In late April I wrote about a few common midges (Diptera: Chironomidae) that I found here in southeast Michigan. Over the last couple of weeks I’ve noticed different midges in the genus Axarus. All of the midges in these photos are probably females, since males usually have much bristlier antennae (Triplehorn and Johnson 2005).
In mid-June I found a number of these insects in a wooded area just above the River Raisin near Blissfield. One of the individuals was missing part of its left front leg, lost to some injury:
The long front legs are a common feature in this family, and these flies usually sit with their front legs up in the air (even if part of one is missing):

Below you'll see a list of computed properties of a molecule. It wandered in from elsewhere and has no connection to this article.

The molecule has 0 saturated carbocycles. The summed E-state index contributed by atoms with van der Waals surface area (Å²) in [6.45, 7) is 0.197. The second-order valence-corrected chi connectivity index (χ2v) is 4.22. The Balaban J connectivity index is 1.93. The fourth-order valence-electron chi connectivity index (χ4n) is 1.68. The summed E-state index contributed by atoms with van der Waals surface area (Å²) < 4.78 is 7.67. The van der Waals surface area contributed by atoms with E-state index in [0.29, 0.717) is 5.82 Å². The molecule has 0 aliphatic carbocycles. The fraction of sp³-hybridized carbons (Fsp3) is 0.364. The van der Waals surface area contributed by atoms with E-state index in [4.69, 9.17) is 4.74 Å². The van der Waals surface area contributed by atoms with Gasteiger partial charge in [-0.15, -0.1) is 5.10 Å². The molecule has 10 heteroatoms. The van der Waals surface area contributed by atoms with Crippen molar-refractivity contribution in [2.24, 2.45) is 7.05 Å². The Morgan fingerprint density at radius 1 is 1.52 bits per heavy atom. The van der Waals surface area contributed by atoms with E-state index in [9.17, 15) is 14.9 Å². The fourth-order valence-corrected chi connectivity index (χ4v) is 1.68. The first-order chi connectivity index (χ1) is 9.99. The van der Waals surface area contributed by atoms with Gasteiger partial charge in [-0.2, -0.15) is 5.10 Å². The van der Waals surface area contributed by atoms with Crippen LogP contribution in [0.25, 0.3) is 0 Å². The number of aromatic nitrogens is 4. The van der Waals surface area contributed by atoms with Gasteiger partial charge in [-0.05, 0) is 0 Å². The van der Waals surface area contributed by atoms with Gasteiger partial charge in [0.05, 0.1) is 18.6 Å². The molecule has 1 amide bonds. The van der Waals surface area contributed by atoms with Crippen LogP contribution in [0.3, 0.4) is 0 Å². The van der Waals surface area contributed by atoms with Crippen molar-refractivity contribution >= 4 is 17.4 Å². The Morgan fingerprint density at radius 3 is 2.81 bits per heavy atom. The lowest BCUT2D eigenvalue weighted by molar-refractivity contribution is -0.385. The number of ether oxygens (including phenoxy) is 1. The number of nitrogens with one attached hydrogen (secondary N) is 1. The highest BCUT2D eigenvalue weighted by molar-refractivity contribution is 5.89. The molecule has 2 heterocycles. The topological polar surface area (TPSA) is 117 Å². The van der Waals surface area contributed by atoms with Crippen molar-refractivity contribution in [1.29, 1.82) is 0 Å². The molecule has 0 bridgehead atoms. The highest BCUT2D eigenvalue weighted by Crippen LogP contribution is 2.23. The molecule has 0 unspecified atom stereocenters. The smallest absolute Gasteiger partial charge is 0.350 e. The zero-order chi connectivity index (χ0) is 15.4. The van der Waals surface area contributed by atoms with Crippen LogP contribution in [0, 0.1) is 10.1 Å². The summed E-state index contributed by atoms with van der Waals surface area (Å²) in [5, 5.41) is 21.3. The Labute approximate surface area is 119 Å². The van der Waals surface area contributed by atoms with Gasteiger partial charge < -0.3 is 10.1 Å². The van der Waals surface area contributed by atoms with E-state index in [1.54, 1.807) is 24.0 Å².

Just the other day I noticed more of these midges swarming around my porch light near Palmyra, about ten miles up the river from the others. The definitely seem to be common along this stretch of river.
Apparently the aquatic larvae live along the muddy bottoms of slow-moving rivers, and this section of the River Raisin that flows through both Blissfield and Palmyra definitely fits that description. Like many insects with aquatic young, the adults don’t often stray far from their homes.
Triplehorn, C.A. and N.F. Johnson. 2005. Borror and DeLong’s Introduction to the Study of Insects. Seventh Edition. Thomson Brooks/Cole, Belmont, CA.